4. The Melody At Night, With You, by Keith Jarrett (ECM). Two bars of Jarrett playing "I Loves You Porgy" and you forget all those nasty interviews that prove he pretty much hates everybody else. The pianist has spent most of the last decade working in trio format, which, though solid stuff, never sounds as intimate as when he's free of a rhythm section's confinements. Alone, he doesn't so much play music as breathe it.

3. Epiphany, by Vince Mendoza and the London Symphony Orchestra (Zebra Acoustic). Mendoza bravely writes his jazz with 75 percent string charts and only 25 percent improvising, perfectly pulling it off by creating orchestral interplay so gorgeously thick it feeds the listener as much musical fiber as when John Abercrombie, Kenny Wheeler, Michael Brecker and Joe Lovano step in. All the more impressive is how he avoids sentimentality while heavily milking the turn of the century Impressionists, who have elsewhere unfortunately inspired loads of musical goo not worthy of an elevator trip. One of the best orchestrated jazz projects ever.

2. The Sonic Language Of Myth, by Steve Coleman And Five Elements (RCA Victor/BMG). Coleman was one of the creators of the innovative M-Base jazz movement in the '80s, a mix of hip-hop, Ornette Coleman and downtown NYC influence. The saxophonist continues to stretch out, here with some impressive writing charted for big band ensembles of horns and strings. The rhythm section, saxophones and violins play against each other as much as they play together, with Coleman thriving on the aberration.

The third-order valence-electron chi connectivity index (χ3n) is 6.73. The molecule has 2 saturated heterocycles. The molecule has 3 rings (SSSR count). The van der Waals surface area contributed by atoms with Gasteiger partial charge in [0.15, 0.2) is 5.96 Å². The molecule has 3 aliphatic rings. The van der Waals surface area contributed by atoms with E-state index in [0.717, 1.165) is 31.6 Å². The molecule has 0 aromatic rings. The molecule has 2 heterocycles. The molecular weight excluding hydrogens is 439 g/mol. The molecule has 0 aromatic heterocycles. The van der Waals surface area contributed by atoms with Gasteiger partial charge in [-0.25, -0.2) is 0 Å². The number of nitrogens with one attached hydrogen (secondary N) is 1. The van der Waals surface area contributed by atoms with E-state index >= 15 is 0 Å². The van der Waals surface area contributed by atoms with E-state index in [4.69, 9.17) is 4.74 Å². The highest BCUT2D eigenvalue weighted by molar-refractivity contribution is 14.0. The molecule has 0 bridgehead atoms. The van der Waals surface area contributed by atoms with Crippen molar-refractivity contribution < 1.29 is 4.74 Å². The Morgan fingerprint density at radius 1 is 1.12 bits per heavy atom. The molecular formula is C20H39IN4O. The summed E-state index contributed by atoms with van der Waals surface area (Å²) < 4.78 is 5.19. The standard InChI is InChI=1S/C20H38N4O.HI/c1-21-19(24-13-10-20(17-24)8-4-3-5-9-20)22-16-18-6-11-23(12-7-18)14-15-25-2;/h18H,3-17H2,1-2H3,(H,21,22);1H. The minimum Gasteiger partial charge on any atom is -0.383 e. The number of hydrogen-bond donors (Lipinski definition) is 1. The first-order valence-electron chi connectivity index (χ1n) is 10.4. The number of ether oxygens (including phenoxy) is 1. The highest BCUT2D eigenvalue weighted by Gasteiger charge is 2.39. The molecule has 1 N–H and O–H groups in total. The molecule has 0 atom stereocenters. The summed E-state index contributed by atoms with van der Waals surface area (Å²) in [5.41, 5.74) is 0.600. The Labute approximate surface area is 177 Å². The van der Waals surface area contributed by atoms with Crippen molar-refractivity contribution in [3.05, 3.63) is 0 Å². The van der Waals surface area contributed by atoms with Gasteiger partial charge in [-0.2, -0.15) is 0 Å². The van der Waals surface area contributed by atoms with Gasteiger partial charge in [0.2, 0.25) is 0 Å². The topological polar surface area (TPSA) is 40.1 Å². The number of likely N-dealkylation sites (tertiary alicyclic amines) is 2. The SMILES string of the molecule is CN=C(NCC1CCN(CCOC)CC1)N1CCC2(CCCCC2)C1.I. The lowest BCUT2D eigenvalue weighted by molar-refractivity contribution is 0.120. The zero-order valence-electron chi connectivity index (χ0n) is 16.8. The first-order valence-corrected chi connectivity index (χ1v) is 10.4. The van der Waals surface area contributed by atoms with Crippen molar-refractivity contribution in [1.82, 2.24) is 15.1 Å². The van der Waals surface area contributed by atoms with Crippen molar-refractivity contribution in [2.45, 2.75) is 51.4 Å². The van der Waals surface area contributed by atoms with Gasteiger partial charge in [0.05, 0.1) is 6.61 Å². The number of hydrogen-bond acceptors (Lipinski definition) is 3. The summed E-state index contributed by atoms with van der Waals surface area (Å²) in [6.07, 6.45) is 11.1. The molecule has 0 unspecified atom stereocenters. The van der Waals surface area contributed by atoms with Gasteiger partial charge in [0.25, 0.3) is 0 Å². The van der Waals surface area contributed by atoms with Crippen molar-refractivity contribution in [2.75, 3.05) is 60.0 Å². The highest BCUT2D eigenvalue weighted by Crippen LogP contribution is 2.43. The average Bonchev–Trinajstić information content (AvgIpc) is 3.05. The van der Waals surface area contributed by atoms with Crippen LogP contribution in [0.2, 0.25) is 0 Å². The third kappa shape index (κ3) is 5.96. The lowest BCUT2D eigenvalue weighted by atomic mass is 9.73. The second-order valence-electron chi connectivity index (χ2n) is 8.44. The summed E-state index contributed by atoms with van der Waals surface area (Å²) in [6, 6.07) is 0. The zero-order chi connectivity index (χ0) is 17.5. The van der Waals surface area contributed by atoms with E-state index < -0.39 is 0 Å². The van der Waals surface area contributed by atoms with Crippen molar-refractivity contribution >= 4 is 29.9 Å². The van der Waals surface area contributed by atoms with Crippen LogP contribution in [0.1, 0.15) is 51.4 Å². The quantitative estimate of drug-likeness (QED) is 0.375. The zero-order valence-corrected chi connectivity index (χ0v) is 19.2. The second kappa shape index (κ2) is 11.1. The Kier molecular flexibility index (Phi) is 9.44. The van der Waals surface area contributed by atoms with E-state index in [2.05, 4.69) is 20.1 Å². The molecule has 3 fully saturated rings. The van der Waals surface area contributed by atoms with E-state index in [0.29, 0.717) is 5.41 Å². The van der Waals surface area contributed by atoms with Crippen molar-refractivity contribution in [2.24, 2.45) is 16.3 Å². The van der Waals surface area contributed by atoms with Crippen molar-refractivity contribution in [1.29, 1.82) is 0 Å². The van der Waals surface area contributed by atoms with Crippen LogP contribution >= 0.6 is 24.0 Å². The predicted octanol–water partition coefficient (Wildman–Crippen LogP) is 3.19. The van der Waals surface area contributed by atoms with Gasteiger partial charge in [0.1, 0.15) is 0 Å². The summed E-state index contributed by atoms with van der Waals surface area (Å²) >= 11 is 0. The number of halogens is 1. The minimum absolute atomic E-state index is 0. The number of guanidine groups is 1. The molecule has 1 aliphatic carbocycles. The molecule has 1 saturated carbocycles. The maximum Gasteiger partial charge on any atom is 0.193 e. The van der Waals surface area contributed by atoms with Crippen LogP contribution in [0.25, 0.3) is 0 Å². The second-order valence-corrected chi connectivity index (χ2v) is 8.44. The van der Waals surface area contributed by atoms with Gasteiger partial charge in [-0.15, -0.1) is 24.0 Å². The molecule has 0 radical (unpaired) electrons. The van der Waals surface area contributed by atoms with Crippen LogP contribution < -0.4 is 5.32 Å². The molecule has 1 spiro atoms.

1. Malaco Records: The Last Soul Company, by Various Artists (Malaco). This Mississippi-based label's six-disc set pays tribute to its 30-year history as a one of the only hardcore rhythm and blues labels left. These roadhouse-bred screamers -- Ernie Johnson, Johnnie Taylor, Bobby Blue Bland and others -- are as gutbucket as they were 20 years back, making literally every current R&B radio figure sound like bleach pouring. Over 10 different R&B/soul labels have issued box sets, but this one comes from the only label that continues to record the real thing.


Stephen Seigel

Honorable Mentions: Do the Collapse, by Guided By Voices (TVT); Good Morning Spider, by Sparklehorse (Capitol); Social Dancing, by Bis (Grand Royal); Thank You Easter Bunny, by How To Build a Rocketship (self-released); Pinback (Southern Records); So...How's Your Girl?, by Handsome Boy Modeling School (Tommy Boy); Apple Venus Volume One, by XTC (TVT); Signal to Snow Ratio EP, by Grandaddy (V2).

10. Mule Variations, by Tom Waits (Epitaph). No, it didn't break any new ground, but when you're as unique as Waits is to begin with, you don't need to break new ground on every album. His first release in six years is, nonetheless, a fine showcase of everything Waits does right: oddball, off-kilter creepiness balanced with inspired balladry, both of which he does better than just about anyone else out there.

9. Play, by Moby (V2). While sampling from unlikely sources has become pretty commonplace in recent years, never has technology sounded so warm as on Play, wherein electronica auteur Moby loops Alan Lomax field recordings of gospel, spirituals and folk-blues with his own vocals and hypnotic, body-movin' grooves. Still, it's better suited for the home stereo than the clubs.

8. Everything Is Possible: The Best of Os Mutantes, by Os Mutantes (Luaka Bop). I've always made a point to keep reissues off of lists like these, but since I had never even heard of Os Mutantes before this year, I've made an exception. Brazilian bossa nova meets late '60s/early '70s bizarre psychedelic pop and takes you to a musical world you never knew existed -- even though it was created 30 years ago.